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ARCs may hunt MSME, retail assets amid inadequate funding, intensifying competition: CRISIL

ARCs may hunt MSME, retail assets amid inadequate funding, intensifying competition: CRISIL

ARCs have been facing headwinds in the past two fiscals, with assets under management contracting after a strong run-up in the previous five, says the CRISIL report

CRISIL Ratings expects the stressed assets space to see segmentation, with players having different focus areas. CRISIL Ratings expects the stressed assets space to see segmentation, with players having different focus areas.

Asset reconstruction companies (ARCs) are expected to circle stressed accounts in the micro, small and medium enterprises (MSME) and retail segments in the near-to-medium term, given the twin challenges of inadequate funding access and intensifying competition once the proposed National ARC materialises, ratings agency CRISIL said in a report.

ARCs have been facing headwinds in the past two fiscals, with assets under management (AUM) - as measured by security receipts (SRs) outstanding - contracting after a strong run-up in the previous five, the report said. "Between fiscals 2015 and 2019, their AUM expanded steadily on supportive regulations introduced in fiscal 2014. But that trend reversed in fiscal 2020 with 4 per cent contraction. In fiscal 2021, too, as per CRISIL Ratings estimates, AUM contracted 1 per cent to Rs 1.07 lakh crore," it added.

The report said while the slowdown is partly attributable to the general macro environment, which has hindered consummation of deals and heightened risk aversion among investors, a few structural trends are also at play.  

First, banks prefer to retain only a limited share of SRs for assets sold due to the stringent provisioning norms for selling banks on holding these. On the other hand, ARCs in most cases hold only the regulator-mandated 15% of SRs, it said, adding that this results in a gap that has to be bridged either by the ARCs holding a larger proportion of SRs or by attracting external co-investors.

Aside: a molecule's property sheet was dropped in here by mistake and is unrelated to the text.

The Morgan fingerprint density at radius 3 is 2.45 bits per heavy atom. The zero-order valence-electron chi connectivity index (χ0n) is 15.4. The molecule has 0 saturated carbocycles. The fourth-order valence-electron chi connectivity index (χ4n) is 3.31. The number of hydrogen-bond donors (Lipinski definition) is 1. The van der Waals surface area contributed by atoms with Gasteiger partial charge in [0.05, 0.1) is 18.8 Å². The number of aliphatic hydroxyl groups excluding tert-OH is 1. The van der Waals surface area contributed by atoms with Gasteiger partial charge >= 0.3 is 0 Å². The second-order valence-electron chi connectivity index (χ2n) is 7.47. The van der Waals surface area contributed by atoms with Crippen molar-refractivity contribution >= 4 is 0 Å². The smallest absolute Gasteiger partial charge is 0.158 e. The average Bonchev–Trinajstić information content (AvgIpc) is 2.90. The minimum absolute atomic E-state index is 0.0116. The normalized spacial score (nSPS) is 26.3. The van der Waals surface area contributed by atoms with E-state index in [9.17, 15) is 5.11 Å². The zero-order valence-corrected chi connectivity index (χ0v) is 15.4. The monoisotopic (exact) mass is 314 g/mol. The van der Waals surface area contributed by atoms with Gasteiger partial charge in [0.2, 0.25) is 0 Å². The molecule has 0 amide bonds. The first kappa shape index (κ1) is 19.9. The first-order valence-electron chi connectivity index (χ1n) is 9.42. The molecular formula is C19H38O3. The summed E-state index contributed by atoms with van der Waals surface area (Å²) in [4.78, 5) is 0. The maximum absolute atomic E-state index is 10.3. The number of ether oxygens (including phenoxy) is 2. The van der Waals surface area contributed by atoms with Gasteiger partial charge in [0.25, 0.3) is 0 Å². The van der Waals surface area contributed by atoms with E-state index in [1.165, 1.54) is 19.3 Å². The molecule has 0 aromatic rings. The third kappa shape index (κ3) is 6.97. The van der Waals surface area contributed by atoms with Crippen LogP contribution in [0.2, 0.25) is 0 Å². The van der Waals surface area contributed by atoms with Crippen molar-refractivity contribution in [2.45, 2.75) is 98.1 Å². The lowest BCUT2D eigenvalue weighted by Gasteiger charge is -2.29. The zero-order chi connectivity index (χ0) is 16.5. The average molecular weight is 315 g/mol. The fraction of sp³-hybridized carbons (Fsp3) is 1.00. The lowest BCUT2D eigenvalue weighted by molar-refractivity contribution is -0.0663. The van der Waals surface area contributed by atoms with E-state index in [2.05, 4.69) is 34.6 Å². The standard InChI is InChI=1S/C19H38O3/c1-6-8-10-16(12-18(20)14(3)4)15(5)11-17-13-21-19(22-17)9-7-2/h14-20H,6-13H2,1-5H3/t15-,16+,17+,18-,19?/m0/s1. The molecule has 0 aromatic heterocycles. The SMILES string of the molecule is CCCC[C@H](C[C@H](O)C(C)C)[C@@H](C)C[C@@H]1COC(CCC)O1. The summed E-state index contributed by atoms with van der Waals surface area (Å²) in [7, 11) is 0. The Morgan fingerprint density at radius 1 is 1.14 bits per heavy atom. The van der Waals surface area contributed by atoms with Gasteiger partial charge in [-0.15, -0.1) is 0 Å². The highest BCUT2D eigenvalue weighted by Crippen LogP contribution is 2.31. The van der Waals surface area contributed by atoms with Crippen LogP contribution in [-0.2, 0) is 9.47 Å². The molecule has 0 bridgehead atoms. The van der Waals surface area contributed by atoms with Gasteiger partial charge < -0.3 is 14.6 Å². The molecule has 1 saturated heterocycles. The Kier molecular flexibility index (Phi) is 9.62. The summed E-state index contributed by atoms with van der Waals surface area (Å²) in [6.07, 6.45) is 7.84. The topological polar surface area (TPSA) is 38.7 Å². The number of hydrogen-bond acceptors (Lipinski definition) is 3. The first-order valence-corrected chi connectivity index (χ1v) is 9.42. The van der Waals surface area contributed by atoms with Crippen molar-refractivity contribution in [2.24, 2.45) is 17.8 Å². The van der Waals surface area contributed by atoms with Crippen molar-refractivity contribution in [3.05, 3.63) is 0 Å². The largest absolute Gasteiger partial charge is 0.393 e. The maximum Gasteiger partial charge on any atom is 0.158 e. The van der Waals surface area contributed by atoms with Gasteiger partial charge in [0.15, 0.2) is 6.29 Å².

This marks a significant shift from the past where till fiscal 2018, almost all the SRs were subscribed to by either the selling institutions or the ARCs. "Post the revised provisioning norms, the share of external investors in cumulative SRs issued increased sharply to 12 per cent as on March 31, 2019, from 3 per cent as on March 31, 2018, primarily due to some large assets that attracted investors," the CRISIL report highlights.

However, the trend has not continued at a similar pace and co-investors have been selective. This is partly responsible for the lower growth of ARCs in fiscals 2020 and 2021, the report said.  Second, in contrast to the situation a couple of years back, lenders now have multiple options for resolution and  enforcement frameworks, and are also more actively evaluating and utilising these options.

"The Insolvency and Bankruptcy Code, 2016 (IBC), with its subsequent modifications, has seen many takers. The RBI's June 2019 Prudential Framework for Resolution of Stressed Assets gives lenders the option to resolve stressed assets outside the legal process."

CRISIL Ratings expects the stressed assets space to see segmentation, with players having different focus areas. Availability of capital, debt aggregation capability and operational infrastructure will define the positioning of each player, it added.

"The National ARC, given its stated mandate and access to capital, is expected to dominate the large corporate segment. Mid-corporate assets, where ARCs have a relatively better recovery track record, could be a play for them as well as for stressed assets funds. In the retail and MSME segments, however, ARCs have the opportunity to create niches," Krishnan Sitaraman, Senior Director and Deputy Chief Ratings Officer, CRISIL Ratings, said.

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